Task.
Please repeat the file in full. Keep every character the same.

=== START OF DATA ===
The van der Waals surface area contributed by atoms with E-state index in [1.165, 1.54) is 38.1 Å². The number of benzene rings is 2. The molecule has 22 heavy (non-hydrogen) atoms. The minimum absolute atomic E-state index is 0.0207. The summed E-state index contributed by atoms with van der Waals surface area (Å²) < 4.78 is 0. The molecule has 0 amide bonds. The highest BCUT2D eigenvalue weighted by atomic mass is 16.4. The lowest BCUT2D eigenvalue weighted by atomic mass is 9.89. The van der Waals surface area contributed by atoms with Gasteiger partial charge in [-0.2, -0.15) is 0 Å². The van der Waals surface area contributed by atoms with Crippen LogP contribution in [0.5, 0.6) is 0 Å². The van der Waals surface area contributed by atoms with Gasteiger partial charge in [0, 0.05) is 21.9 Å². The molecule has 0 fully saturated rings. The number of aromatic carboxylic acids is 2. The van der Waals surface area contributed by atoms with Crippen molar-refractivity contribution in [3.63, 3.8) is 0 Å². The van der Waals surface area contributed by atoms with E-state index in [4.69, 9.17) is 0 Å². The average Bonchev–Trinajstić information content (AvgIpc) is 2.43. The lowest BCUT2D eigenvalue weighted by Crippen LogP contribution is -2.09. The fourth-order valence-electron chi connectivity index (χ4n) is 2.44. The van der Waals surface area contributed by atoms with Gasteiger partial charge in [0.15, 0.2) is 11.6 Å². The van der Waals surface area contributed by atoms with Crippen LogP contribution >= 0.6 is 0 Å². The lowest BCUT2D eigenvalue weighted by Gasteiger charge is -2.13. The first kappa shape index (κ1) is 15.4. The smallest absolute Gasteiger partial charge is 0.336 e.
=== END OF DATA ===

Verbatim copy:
The van der Waals surface area contributed by atoms with E-state index in [1.165, 1.54) is 38.1 Å². The number of benzene rings is 2. The molecule has 22 heavy (non-hydrogen) atoms. The minimum absolute atomic E-state index is 0.0207. The summed E-state index contributed by atoms with van der Waals surface area (Å²) < 4.78 is 0. The molecule has 0 amide bonds. The highest BCUT2D eigenvalue weighted by atomic mass is 16.4. The lowest BCUT2D eigenvalue weighted by atomic mass is 9.89. The van der Waals surface area contributed by atoms with Gasteiger partial charge in [-0.2, -0.15) is 0 Å². The van der Waals surface area contributed by atoms with Crippen LogP contribution in [0.5, 0.6) is 0 Å². The van der Waals surface area contributed by atoms with Gasteiger partial charge in [0, 0.05) is 21.9 Å². The molecule has 0 fully saturated rings. The number of aromatic carboxylic acids is 2. The van der Waals surface area contributed by atoms with Crippen molar-refractivity contribution in [3.63, 3.8) is 0 Å². The van der Waals surface area contributed by atoms with E-state index in [4.69, 9.17) is 0 Å². The average Bonchev–Trinajstić information content (AvgIpc) is 2.43. The lowest BCUT2D eigenvalue weighted by Crippen LogP contribution is -2.09. The fourth-order valence-electron chi connectivity index (χ4n) is 2.44. The van der Waals surface area contributed by atoms with Gasteiger partial charge in [0.15, 0.2) is 11.6 Å². The van der Waals surface area contributed by atoms with Crippen LogP contribution >= 0.6 is 0 Å². The lowest BCUT2D eigenvalue weighted by Gasteiger charge is -2.13. The first kappa shape index (κ1) is 15.4. The smallest absolute Gasteiger partial charge is 0.336 e.